What is Frozen Shoulder?
Frozen shoulder is a common cause of shoulder pain in the adult population. Symptoms consist of pain and stiffness of the shoulder. Patients often notice a sudden onset of pain when reaching backwards. The cause is often unknown but is common in diabetics and women in their 40’s and 50’s. Treatment is geared toward physical therapy to improve range of motion and pain control with cortisone injection and NSAID’s. Arthroscopic surgery to improve range of motion is reserved for those who fail non-operative treatment.
Capsular Release for Frozen Shoulder
Pathology and Treatment:
The underlying pathology in an idiopathic frozen shoulder is abundant glenohumeral synovitis, which results in pain and capsular thickening with subsequent loss of motion. Patients will first lose internal rotation (rotation behind the back) and then forward elevation (elevation overhead) and finally external rotation with the arm at the side (rotation outward). It is frequently diagnosed as impingement initially but is secondary to the tight posterior capsule. The tightness causes anterior/superior translation and subsequent impingement (subacromial) with forward evaluation. This particular diagnosis is noted mostly in diabetics and females.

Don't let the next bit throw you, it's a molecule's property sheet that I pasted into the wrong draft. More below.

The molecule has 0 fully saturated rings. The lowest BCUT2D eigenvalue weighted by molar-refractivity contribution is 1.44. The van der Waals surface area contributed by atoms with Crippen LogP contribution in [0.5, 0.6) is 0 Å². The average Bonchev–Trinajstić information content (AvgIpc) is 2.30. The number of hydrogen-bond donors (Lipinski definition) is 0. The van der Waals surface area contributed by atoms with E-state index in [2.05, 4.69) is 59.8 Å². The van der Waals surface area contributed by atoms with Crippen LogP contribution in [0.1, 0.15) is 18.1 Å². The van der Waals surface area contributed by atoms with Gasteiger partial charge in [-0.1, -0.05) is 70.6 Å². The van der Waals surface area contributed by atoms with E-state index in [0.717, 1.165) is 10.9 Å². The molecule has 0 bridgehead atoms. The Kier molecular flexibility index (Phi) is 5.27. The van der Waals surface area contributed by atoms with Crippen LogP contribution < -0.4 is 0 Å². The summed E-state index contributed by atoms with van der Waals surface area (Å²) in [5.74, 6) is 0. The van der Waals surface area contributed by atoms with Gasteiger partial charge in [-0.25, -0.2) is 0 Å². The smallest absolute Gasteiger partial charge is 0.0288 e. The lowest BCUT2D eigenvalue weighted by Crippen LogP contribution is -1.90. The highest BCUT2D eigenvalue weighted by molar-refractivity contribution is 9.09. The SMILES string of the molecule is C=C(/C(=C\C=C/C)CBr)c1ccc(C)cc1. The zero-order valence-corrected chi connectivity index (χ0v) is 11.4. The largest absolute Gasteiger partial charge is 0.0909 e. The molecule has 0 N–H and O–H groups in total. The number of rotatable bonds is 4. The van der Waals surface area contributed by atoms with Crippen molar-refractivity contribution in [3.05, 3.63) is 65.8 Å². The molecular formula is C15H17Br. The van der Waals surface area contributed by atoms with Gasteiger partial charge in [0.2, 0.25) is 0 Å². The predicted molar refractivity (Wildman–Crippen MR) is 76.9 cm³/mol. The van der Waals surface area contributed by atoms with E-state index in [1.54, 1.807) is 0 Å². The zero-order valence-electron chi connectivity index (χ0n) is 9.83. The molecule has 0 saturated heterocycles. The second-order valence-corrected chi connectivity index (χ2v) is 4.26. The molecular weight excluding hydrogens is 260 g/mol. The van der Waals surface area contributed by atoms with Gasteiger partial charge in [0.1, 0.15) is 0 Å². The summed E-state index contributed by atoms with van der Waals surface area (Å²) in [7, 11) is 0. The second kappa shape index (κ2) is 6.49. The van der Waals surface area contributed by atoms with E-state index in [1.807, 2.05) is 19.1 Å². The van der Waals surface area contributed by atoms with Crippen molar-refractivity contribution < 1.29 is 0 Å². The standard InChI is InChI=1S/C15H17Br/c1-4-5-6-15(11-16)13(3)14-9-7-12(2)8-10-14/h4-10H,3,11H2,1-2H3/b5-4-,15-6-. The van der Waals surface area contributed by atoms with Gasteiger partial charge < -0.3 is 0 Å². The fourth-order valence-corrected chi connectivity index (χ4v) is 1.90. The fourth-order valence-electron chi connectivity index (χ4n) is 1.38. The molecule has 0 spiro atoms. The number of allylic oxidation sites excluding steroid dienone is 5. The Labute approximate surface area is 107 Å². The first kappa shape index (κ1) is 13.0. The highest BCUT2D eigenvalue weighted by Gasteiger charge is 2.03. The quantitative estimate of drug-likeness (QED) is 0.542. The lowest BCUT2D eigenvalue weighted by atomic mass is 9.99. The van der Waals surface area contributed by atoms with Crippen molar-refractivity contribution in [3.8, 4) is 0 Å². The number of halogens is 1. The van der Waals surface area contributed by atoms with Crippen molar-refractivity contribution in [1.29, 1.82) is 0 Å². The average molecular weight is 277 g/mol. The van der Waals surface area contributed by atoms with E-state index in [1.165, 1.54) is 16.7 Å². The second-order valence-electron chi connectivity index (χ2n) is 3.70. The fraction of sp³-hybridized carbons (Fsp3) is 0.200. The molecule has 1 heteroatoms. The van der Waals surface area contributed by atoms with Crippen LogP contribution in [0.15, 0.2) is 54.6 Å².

Initially, adhesive capsulitis is treated with an intra-articular steroid injection and subsequent stretching focusing on long slow stretches. The stretching should be started within 4-5 days after injection. If this non-operative treatment fails, then arthroscopic extensive debridement capsular release is performed. Stretching will begin immediately to maintain range of motion gained in the operating room. Sling will be discontinued immediately after the block wears off.